Younger healthcare professionals are convinced of the potential of data and technology to improve both their own work experience and that of their patients. An overwhelming 78% agree that the societal benefits of improved patient care from the use of anonymized health data outweigh the perceived data privacy concerns to the individual. Additionally, 81% agree the right digital health technologies have the potential to reduce their workload.
Challenged and frustrated with digital health
However, the next generation of healthcare professionals also appears to have a love/hate relationship with digital health, citing lack of interoperability as a top barrier to adopting additional health information technology. Of those surveyed, 64% said sharing restrictions can result in incomplete digital patient data, while 39% state the digital patient data available to them isn’t actionable, and 33% saying what’s available to them isn’t relevant.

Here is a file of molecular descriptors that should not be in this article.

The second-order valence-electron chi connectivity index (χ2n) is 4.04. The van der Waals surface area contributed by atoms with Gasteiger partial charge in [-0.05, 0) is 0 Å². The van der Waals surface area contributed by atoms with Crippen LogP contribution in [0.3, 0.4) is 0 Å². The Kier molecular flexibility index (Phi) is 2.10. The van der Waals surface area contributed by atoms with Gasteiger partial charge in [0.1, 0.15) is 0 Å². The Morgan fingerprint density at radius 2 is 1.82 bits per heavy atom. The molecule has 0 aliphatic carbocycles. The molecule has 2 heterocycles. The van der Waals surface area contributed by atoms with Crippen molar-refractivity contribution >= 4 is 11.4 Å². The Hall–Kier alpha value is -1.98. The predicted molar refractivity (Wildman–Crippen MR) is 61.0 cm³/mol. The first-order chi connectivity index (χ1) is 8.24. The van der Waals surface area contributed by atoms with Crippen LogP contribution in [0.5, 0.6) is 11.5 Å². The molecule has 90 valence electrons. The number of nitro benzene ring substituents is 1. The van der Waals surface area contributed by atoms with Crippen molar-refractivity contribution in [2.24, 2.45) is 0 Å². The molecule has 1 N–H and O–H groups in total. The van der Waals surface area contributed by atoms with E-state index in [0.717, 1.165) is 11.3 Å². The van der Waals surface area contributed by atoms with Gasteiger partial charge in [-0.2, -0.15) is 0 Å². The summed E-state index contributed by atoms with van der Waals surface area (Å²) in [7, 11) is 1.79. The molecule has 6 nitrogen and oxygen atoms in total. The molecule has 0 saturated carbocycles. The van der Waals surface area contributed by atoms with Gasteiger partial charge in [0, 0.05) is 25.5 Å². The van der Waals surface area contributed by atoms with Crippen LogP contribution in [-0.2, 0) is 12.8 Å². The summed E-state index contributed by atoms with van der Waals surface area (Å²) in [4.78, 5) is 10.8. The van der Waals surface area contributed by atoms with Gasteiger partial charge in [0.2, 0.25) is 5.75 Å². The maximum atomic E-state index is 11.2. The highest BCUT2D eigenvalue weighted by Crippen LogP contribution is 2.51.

Yet, despite broadly discussed challenges and pain points, younger healthcare professionals see digital health technology as a foundation to improve the delivery of care. In fact, digital health records are seen as the most beneficial digital health technology for improving patient care over the next five years (25%). This is in comparison to those who selected AI to integrate diagnostics (22%), healthcare professional-to-healthcare professional telehealth (20%), AI to optimize operational efficiency (20%) and healthcare professional-to-patient telehealth (19%).
Leaving the healthcare profession as a result of stress
Younger healthcare professionals juggle immense responsibility with long working hours, leading to stress and potential burnout. Nearly three-quarters of respondents (74%) say they regularly experience work-related stress and 34% report that they have considered leaving the healthcare profession as a result of this stress.